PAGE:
hot for food all day: easy recipes to level up your vegan meals
Ten Speed Press
March 16, 2021
Ten Speed Press
March 16, 2021
Lauren Toyota is the author of the bestselling cookbook Vegan Comfort Classics: 101 Recipes To Feed Your Face. She’s been named one of Canada’s Most Influential Vegans (Impact Magazine) and has appeared on many national television programs sharing her expertise for making vegan food fast and fun. Lauren’s YouTube channel, Instagram, and site, hot for food, have amassed millions of views and devoted fans.
More than 100 utterly simple, crazy-delicious vegan recipes that satisfy cravings all day, everyday, from YouTube guru and bestselling author of Vegan Comfort Classics Lauren Toyota.
Buffalo chicken crunch wraps. The “spiced” grilled cheese. Stuffed breakfast danishes. Tokyo street fries. These are some of the totally tastebud-pleasing dishes that are within your reach in hot for food all day, a collection of Lauren’s mind-blowing recipes for breakfast, lunch, dinner, and everything in between. With her signature bold style, Lauren guides you, step by step, through her favorite everyday dishes, using tips and tricks to level up leftovers, saving you from eating the same thing twice.
Filled with drool-worthy photography for every recipe, as well as tasty ideas for entertaining and getting your snack on, Lauren shows why she’s still hot for food, all day.
Makes 16 bars
I don’t want to knock oatmeal—it’s filling and healthy—but I’m not the biggest fan of mushy porridge for breakfast. I make it ’cause it’s quick, but with a little planning you can bake that oatmeal with peanut butter into a bar dolloped with your fave jam . . . now we’re talking. These are just the right amount of soft and chewy and make another great grab ’n’ go brekky.
Preheat the oven to 350°F.
Line an 8 by 8-inch baking pan with parchment paper by cutting two strips both 8 inches wide and crossing them in the pan to cre- ate clean edges. Trim the excess overhang, if needed.
Combine the flax meal and water and set aside to thicken, 5 to 10 minutes.
In a large mixing bowl, combine the rolled oats, all-purpose flour, coconut sugar, tapioca flour, baking powder, and sea salt.
In a large liquid measuring cup or another mixing bowl, combine the peanut butter, nondairy milk, and vanilla with the thickened flax meal mixture until smooth. Add this to the mixing bowl of dry ingredients and fold together until fully combined.
Spread the mixture evenly into the baking pan all the way to the edges. Take a dough cutter or knife and lightly score or mark every 2 inches across in each direction, creating the indented lines for
16 square bars. Do not cut through the pan of oat bars at this stage.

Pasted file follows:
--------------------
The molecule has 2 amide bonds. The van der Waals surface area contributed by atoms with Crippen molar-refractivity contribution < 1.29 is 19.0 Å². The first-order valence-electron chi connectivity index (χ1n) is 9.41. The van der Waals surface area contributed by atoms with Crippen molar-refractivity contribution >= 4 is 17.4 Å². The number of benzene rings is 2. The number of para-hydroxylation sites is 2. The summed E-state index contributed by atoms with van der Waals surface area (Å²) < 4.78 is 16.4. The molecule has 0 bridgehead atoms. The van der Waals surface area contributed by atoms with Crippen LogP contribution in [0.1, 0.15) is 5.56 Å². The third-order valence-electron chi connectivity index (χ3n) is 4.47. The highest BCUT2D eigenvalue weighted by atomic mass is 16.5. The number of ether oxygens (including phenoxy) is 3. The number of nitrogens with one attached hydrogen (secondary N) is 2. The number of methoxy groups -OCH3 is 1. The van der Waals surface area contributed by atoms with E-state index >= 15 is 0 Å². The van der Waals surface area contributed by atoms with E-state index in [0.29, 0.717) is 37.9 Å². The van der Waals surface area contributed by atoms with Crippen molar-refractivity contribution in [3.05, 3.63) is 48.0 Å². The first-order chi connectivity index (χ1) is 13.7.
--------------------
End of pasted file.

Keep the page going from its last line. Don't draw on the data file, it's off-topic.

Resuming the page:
Dollop about 1⁄2 teaspoon of jam on top of each square and gently press it with the back of the teaspoon into the top of each bar.
Bake for 25 minutes, until the edges are golden brown and the bars look soft and raised. Cool in the baking pan on a wire rack for 20 minutes before lifting out by the parchment paper edges and placing onto the wire rack. Slice bars where you made the scores.
Cool completely before storing leftovers in the fridge. You can warm slightly in the microwave for 30 seconds before eating. Consume within 7 days.
HOT TIP: If you don’t require these to be gluten-free, then you can use rolled oats that aren’t specifically labelled as such, and you can substitute 1¼ cups of all-purpose flour for the gF and tapioca flours.
Makes 4 servings
This pasta has always been a tried-and-true go-to. I usually just eyeball the whole thing, so I’m glad it’s finally documented and can become part of your regular rotation, too! The sauce is light and simple, using shallots, garlic, white wine, lemon juice and zest, nutritional yeast, and pasta water. Don’t overcook your brussels, because you want them bright and bursting with color. A cast-iron pan is best for preparing this dish to get that beautiful char on the brussels that other pans just won’t accomplish.
Bring a large pot of salted water to a boil. Cook the linguine to
al dente. Reserve 1⁄4 cup of the pasta cooking water and set aside. Drain the pasta, but do not rinse.
While the pasta is cooking, heat a large cast-iron pan over medium- high heat and toast the walnuts for 4 to 5 minutes, until fragrant. Remove the walnuts from the pan and remove the pan from the heat to cool. Coarsely chop the walnuts and set aside.
Heat the same pan over medium heat with 2 tablespoons of the olive oil. Add the brussels sprouts cut-side-down and spread out into an even layer. Cook for 3 to 4 minutes without touching to allow them to get nicely browned. Toss once so the other side gets color, and cook for another 2 to 3 minutes. Transfer the brussels to a dish and set aside.
Lower the heat to medium-low and ensure the skillet isn’t too hot from browning the brussels. If the pan is very dry, you can add another drizzle of olive oil or a bit of stock or water to the pan. Sauté the sundried tomatoes, shallot, garlic, and thyme. Stir to combine well and cook for another 3 to 4 minutes, tossing occasionally and adjusting the heat as necessary so the garlic doesn’t burn.
Add the wine and simmer for another 3 to 4 minutes, tossing occasionally. Add the nutritional yeast, lemon juice, lemon zest, and remaining 1 tablespoon olive oil. Toss to combine and cook for another 2 to 3 minutes.
Add the linguine and toss everything until well combined. If the mixture looks dry, you can add the reserved pasta water and toss to combine. Toss the walnuts and brussels back in along with the sea salt and black pepper, to taste. Serve immediately, garnished with the vegan Parmesan.
Reprinted from HOT FOR FOOD ALL DAY. Copyrigh t©2021 by Lauren Toyota. Published by Ten Speed Press, an imprint of Random House, a division of Penguin RandomHouse LLC.
Contact: Lauren Kretzschmar